Stunning puppets from ‘Dark Crystal’ fantasy series showcased in new museum exhibitUrVa the Archer is one of the puppets on display in the new "Dark Crystal: Age of Resistance" exhibit at the Center for Puppetry Arts. Photo: John Ruch
The elaborate and stunningly lifelike puppets that brought the fantasy world of “The Dark Crystal” to life once again for a recent Netflix series are showcased in a new special exhibit at Atlanta’s Center for Puppetry Arts.
Full of weird and colorful characters, “Masterpiece of Puppetry: Jim Henson’s The Dark Crystal: Age of Resistance” shows how the ancient art was updated with modern technology for the critically acclaimed series.
The exhibit opens June 18 and is scheduled to run through Halloween.
The original “Dark Crystal” was a 1982 film created and co-directed by Jim Henson, the puppeteer genius who created the Muppets.
The work of Henson, who died in 1990, is already the focus of a major permanent exhibit in the center’s museum, including Muppets and puppets from the original “Dark Crystal” film.
“Age of Resistance” was a 2019 prequel series created by the Jim Henson Company. Its puppets were donated to the center late last year.
The series was part of something of a resurgence of puppetry in the now fully computer-animated genres of fantasy and sci-fi. The breakout star of Disney’s blockbuster series “The Mandalorian” is the so-called Baby Yoda, an alien creature primarily portrayed by a puppet. That character is a nod to Yoda of the “Star Wars” films, who was performed by puppeteer Frank Oz, a longtime partner of Henson and co-director of the original “Dark Crystal.”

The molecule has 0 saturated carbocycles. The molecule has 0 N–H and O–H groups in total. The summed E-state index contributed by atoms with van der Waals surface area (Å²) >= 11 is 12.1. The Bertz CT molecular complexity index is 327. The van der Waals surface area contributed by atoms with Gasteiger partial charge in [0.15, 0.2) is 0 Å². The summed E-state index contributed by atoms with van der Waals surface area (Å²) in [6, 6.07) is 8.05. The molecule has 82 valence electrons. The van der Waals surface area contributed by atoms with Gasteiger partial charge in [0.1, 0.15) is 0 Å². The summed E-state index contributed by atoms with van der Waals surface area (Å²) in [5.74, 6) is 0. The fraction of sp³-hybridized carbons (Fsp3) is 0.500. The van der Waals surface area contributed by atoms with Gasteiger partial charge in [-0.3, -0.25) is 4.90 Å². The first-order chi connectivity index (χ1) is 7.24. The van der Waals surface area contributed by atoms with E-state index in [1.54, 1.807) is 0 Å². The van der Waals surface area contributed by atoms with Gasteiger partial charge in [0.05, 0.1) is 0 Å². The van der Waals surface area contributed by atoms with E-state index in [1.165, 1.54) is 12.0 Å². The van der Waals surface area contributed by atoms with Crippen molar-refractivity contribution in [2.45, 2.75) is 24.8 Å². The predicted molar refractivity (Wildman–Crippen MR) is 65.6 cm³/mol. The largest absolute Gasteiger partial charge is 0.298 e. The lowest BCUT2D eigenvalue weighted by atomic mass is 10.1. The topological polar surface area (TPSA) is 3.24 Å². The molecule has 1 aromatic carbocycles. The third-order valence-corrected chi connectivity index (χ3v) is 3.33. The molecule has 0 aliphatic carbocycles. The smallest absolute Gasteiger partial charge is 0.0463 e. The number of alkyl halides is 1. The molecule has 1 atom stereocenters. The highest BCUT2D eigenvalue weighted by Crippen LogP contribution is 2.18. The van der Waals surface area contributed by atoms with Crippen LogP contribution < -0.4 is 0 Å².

Besides the new special exhibit, the museum also has a new director: Sarah Dylla, who most recently worked at the Atlanta History Center, where she curated the recent revamp of the exhibit about the 1996 Summer Olympics.
At a June 17 preview event, Dylla told the crowd that the exhibit’s behind-the-scenes approach is intended to engage people who aren’t familiar with the cult-hit “Dark Crystal” world as well as hardcore fans.
Part is explaining the scope of a series that took more than 170 puppets and over 80 puppeteers to create. And part is opening up some of the goblin-like or elfin puppets to show their intricate mechanisms.
“It really shows off what went into this production,” Dylla said.
The Center for Puppetry Arts is located at 1404 Spring St. in Midtown. For more information, see puppet.org.